Volume 13 - 2022 Issue 2 (SI Fungal Evolution)
4. Large-scale genome investigations reveal insights into domestication of cultivated mushrooms
Fu YP et al. (2022)
2. Phylogenetic diversity and affiliation of tropical African ectomycorrhizal fungi
Houdanon RD et al. (2022)
1. On the evolution of ectomycorrhizal fungi
Ryberg M et al. (2022)
Volume 13 - 2022 Issue 1
9. Diaporthe: formalizing the species-group concept
Norphanphoun C et al. (2022)
8. The importance of culture-based techniques in the genomic era for assessing the taxonomy and diversity of soil fungi
Yasanthika WAE et al. (2022)
6. Ten important forest fungal pathogens: a review on their emergence and biology
Gomdola D et al. (2022)
5. Magnaporthiopsis species associated with patch diseases in turfgrasses in Australia
Wong PTW et al. (2022)
4. Taxonomy and ecology of epifoliar fungi
Marasinghe DS et al. (2022)
Volume 4 - 2013 - Issue 5
Authors: Mishra RL, Phate PV, Ranade VD
Recieved: 02 August 2013, Accepted: 21 August 2013, Published: 31 December 1969
The present paper provides the description and illustrations of two new species of Diderma (D. non-columellata sp. nov. and D. physarinum sp. nov.) that are characterized by the absence of columella in the first instance and the presence of a large columella bearing a number of peg-like protuberances running through the sporangial cavity up to the peridium in the second instance. The latter condition is similar to what is found in the genus Physarina respectively.
Keywords: columella – peg like protuberances – peridium – Physarina
Authors: Kaur NJ, Saini MK, Kaur H
Recieved: 28 June 2013, Accepted: 22 August 2013, Published: 03 September 2013
Two new species belonging to genus Lepiota i.e. Lepiota punjabensis sp. nov. and genus Volvariella i.e. Volvariella indica sp. nov. have been taxonomically described and illustrated for the first time from India and reported as new to Science.
Keywords: India – Lepiota – light spored agarics – taxonomy – Volvariella
Authors: Siller I, Kutszegi G, Takács K, Varga T, Merényi Zs, Turcsányi G, Ódor P, Dima B
Recieved: 05 August 2013, Accepted: 22 August 2013, Published: 07 September 2013
In this paper, an annotated checklist of macrofungi from Őrség National Park, West Hungary, is provided. A total of 726 macrofungi taxa representing 214 genera, 84 classes and 2 phyla (Asco- and Basidiomycota) were revealed. Sixty-one macrofungi species were new to the mycobiota of Hungary. Sporocarps were collected three times (in May, August and September–October) between 2009 and 2010 in 35 (40 m × 40 m) forest stands with different tree species compositions. Preferred tree species compositions and substrata of registered macrofungi are also listed.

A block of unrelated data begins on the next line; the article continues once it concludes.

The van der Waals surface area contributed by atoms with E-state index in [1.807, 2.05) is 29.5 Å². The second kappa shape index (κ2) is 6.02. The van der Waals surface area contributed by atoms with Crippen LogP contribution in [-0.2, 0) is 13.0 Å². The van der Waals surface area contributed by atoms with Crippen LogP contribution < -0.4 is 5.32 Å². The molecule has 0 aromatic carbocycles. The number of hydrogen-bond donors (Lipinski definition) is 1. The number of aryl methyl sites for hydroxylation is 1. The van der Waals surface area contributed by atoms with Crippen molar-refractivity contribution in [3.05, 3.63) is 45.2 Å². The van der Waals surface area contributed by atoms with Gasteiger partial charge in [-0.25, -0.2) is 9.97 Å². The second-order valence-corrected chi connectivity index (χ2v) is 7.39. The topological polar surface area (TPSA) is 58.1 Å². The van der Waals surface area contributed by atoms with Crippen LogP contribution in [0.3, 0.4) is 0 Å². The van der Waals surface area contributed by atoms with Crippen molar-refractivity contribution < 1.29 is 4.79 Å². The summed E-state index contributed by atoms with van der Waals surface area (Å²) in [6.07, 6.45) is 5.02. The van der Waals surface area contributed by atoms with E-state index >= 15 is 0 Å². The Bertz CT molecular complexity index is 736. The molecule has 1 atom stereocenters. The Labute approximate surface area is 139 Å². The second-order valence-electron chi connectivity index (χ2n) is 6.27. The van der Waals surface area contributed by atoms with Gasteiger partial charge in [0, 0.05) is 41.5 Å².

Keywords: Ascomycota – Basidiomycota – checklist – fungal diversity – mycobiota – Őrs-erdő Project
Authors: Brackel WV
Recieved: 19 July 2013, Accepted: 30 July 2013, Published: 10 September 2013
Pronectria rhizocarpicola, a new species of Bionectriaceae is described and illustrated. It is growing parasitically on Rhizocarpon geographicum in the Swiss Alps.
Keywords: Ascomycota – bionectriaceae – hypocreales
Authors: Aravindakshan DM, Manimohan P
Recieved: 02 July 2013, Accepted: 08 September 2013, Published: 17 September 2013
A new section, sect. Spinosae, is proposed for species of the agaric genus Mycena that have both thin-walled pileocystidia and diverticulate hyphae on the pileipellis. Two new species, Mycena mridula and M. rasada, are proposed in the new section and five other species of Mycena, currently assigned to other sections, are considered as belonging to it. A key is provided for all species included in the proposed section.
Keywords: Agaricales – Basidiomycota – biodiversity – Mycenaceae – taxonomy
Authors: Dias RL, Cortez VG
Recieved: 07 June 2013, Accepted: 08 September 2013, Published: 21 September 2013
In a survey of the agarics from the western region of Paraná State, south Brazil, three new records are presented: Pluteus argentinensis is a new record from Brazil, while P. cervinus and P. globiger are new records from the State of Paraná. Descriptions and photos of both macro- and microscopic features are given, with a brief discussion on their taxonomy and distribution.
Keywords: agaricoid fungi – mycobiota – Neotropical – pluteoid clade – taxonomy